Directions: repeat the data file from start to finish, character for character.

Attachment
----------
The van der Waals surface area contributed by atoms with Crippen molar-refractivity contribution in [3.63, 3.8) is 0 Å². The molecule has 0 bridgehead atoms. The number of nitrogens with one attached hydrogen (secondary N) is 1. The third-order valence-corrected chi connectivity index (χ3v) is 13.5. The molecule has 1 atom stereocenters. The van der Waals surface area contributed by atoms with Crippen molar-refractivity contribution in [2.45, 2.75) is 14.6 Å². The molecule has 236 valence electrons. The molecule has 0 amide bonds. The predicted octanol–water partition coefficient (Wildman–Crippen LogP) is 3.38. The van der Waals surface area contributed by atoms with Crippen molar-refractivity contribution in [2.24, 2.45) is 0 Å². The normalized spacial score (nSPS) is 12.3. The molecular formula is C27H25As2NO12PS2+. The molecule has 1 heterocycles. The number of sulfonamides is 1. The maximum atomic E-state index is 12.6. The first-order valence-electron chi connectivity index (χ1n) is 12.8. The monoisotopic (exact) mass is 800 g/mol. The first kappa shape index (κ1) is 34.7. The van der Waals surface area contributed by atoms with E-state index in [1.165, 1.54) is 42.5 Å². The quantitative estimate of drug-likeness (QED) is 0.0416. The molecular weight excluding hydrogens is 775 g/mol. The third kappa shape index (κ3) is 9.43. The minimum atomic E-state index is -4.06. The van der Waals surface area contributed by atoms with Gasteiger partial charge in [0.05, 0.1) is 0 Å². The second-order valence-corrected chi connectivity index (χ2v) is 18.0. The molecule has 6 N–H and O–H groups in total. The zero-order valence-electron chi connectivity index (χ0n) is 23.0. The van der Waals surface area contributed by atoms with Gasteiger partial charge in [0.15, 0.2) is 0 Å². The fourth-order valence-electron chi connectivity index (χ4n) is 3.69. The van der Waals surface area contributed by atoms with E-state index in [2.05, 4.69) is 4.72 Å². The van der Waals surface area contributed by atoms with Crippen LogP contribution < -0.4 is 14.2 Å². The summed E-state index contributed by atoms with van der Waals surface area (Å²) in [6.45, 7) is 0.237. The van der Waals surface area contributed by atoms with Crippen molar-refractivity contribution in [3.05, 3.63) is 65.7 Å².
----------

The van der Waals surface area contributed by atoms with Crippen molar-refractivity contribution in [3.63, 3.8) is 0 Å². The molecule has 0 bridgehead atoms. The number of nitrogens with one attached hydrogen (secondary N) is 1. The third-order valence-corrected chi connectivity index (χ3v) is 13.5. The molecule has 1 atom stereocenters. The van der Waals surface area contributed by atoms with Crippen molar-refractivity contribution in [2.45, 2.75) is 14.6 Å². The molecule has 236 valence electrons. The molecule has 0 amide bonds. The predicted octanol–water partition coefficient (Wildman–Crippen LogP) is 3.38. The van der Waals surface area contributed by atoms with Crippen molar-refractivity contribution in [2.24, 2.45) is 0 Å². The normalized spacial score (nSPS) is 12.3. The molecular formula is C27H25As2NO12PS2+. The molecule has 1 heterocycles. The number of sulfonamides is 1. The maximum atomic E-state index is 12.6. The first-order valence-electron chi connectivity index (χ1n) is 12.8. The monoisotopic (exact) mass is 800 g/mol. The first kappa shape index (κ1) is 34.7. The van der Waals surface area contributed by atoms with E-state index in [1.165, 1.54) is 42.5 Å². The quantitative estimate of drug-likeness (QED) is 0.0416. The molecular weight excluding hydrogens is 775 g/mol. The third kappa shape index (κ3) is 9.43. The minimum atomic E-state index is -4.06. The van der Waals surface area contributed by atoms with Gasteiger partial charge in [0.05, 0.1) is 0 Å². The second-order valence-corrected chi connectivity index (χ2v) is 18.0. The molecule has 6 N–H and O–H groups in total. The zero-order valence-electron chi connectivity index (χ0n) is 23.0. The van der Waals surface area contributed by atoms with Gasteiger partial charge in [0.15, 0.2) is 0 Å². The fourth-order valence-electron chi connectivity index (χ4n) is 3.69. The van der Waals surface area contributed by atoms with E-state index in [2.05, 4.69) is 4.72 Å². The van der Waals surface area contributed by atoms with Crippen LogP contribution < -0.4 is 14.2 Å². The summed E-state index contributed by atoms with van der Waals surface area (Å²) in [6.45, 7) is 0.237. The van der Waals surface area contributed by atoms with Crippen molar-refractivity contribution in [3.05, 3.63) is 65.7 Å².